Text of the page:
This pattern, McCall's 4220, has been in my stash for a while. I finally made a version for a friend's daughter, who joins us when we watch Texas Longhorns games.
The pattern is out of print, apparently. So much for this being a useful review/demo of current offerings, heh. Anyway, if you stumble upon it, I recommend the following modifications:
Overall, pattern was designed for polar fleece, so it leaves many edges raw (unhemmed). I hate that look, so I added hems wherever they were lacking.
Add a placket to avoid having raw edges where the buttons close. To do this, extend the "center" line on the pattern front piece by 5/8" (seam allowance). Then cut out a rectangle of broadcloth as long as the jacket front, and about 3" wide. Add lightweight fusible interfacing. Serge one edge, and sew the other edge along the jacket center front, wrong sides together. Fold over, topstitch the placket to the jacket front (wrong sides together). TL;DR - make a placket.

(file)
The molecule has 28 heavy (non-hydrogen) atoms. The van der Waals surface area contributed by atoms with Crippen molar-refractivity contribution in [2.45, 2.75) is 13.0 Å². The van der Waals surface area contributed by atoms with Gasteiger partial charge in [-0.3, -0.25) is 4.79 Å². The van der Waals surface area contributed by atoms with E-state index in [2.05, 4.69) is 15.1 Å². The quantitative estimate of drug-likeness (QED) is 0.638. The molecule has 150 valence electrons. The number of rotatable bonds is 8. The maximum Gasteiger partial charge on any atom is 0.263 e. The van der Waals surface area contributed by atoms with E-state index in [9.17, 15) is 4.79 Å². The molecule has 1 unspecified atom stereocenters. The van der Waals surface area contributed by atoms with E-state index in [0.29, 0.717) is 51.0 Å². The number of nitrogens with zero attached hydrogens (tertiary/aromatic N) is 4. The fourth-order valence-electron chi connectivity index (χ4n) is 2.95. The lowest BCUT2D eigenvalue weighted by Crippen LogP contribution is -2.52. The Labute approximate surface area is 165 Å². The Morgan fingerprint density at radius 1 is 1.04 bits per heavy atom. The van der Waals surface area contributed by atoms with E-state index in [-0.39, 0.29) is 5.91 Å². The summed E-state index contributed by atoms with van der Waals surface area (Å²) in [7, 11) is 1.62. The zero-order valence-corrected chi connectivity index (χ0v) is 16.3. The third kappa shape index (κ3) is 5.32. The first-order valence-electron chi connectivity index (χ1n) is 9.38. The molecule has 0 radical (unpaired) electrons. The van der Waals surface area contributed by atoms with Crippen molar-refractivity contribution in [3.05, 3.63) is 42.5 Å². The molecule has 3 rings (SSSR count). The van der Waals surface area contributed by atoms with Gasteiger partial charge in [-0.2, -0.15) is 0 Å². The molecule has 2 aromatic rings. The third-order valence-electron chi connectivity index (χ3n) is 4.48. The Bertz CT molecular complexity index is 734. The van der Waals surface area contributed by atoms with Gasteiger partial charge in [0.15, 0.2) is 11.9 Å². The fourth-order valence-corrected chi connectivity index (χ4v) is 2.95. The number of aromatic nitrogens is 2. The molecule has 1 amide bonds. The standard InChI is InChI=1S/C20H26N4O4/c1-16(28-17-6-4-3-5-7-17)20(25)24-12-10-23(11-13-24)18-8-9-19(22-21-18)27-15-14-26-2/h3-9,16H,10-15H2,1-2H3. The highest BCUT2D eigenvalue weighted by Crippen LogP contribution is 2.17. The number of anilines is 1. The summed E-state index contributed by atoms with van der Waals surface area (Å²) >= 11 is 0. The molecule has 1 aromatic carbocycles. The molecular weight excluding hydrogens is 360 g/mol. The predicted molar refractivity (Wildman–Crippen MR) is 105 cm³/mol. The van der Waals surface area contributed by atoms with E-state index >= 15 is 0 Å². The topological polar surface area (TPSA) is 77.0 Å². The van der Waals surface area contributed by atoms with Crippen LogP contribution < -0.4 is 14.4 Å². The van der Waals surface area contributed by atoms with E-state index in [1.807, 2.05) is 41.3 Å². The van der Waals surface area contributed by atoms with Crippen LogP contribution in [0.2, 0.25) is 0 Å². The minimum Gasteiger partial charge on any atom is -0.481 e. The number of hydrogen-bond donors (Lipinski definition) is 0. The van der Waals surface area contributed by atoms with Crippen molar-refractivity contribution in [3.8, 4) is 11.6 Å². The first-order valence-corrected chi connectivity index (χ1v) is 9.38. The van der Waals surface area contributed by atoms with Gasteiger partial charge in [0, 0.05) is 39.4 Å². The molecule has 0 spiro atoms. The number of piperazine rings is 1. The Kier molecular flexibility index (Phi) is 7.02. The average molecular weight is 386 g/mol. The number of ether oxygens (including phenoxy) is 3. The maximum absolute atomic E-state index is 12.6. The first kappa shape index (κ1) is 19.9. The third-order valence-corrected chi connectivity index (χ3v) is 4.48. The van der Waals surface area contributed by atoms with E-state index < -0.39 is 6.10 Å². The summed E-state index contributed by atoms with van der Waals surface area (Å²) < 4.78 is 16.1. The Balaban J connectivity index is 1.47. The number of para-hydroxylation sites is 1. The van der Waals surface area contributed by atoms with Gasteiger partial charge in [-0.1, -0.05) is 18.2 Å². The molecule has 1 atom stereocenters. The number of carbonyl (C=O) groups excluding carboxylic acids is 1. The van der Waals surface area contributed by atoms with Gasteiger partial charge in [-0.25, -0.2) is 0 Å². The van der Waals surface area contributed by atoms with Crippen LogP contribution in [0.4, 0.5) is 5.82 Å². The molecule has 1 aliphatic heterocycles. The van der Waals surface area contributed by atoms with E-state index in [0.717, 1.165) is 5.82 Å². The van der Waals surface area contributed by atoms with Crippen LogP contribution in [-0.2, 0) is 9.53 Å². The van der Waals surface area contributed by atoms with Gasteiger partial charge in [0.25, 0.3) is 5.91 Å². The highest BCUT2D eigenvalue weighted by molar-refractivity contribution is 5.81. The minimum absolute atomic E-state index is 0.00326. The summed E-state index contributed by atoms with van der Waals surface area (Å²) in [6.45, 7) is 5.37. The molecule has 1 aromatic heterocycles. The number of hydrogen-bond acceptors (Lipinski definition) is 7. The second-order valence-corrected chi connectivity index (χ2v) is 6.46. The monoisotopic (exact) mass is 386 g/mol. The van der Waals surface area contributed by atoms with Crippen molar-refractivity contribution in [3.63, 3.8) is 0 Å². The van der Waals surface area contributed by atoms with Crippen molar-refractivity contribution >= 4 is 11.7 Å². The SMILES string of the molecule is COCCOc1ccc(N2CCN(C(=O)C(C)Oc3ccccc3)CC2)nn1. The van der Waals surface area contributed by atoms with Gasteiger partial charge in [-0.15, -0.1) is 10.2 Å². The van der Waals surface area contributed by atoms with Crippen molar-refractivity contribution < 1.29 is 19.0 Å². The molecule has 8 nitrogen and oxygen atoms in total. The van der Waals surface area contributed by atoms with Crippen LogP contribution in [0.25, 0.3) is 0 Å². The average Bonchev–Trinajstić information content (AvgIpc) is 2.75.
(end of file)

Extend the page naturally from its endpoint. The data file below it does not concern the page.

The hood calls for the "wrong side" of the fabric to be folded over and visible on the "right side." I think this is because they assume you're using a faux shearling type fabric, where the fuzzy side is the "wrong side" so it's ornamental when folded over to the "right side" of the hood. Since I wasn't using shearling, I just folded the edge of the hood to the "wrong side" (opposite of the directions - beware this step!)
Folded both pieces of seam allowance to one side, and topstitched at every step. Just a fun detail that makes it look more "athletic"/"professional."
Other modifications (just for completeness, not necessarily recommended)
White bias tape line details on sleeves. Made 'em asymmetrical because you can get away with more "fun" in kidswear.
White fleece Longhorn applique on back. Left the raw edges exposed - hey, it's fleece.
If I had it to do over, my advice for future makers of this pattern:
Polar fleece is terribly thick to be making pockets out of. And you can't really iron precise folds, so the bottom curves turned out kind of clunky. Consider keeping the pocket concept (because, kids!) but make them a different kind. Maybe an interior pocket - jetted, bound, single-welt, etc.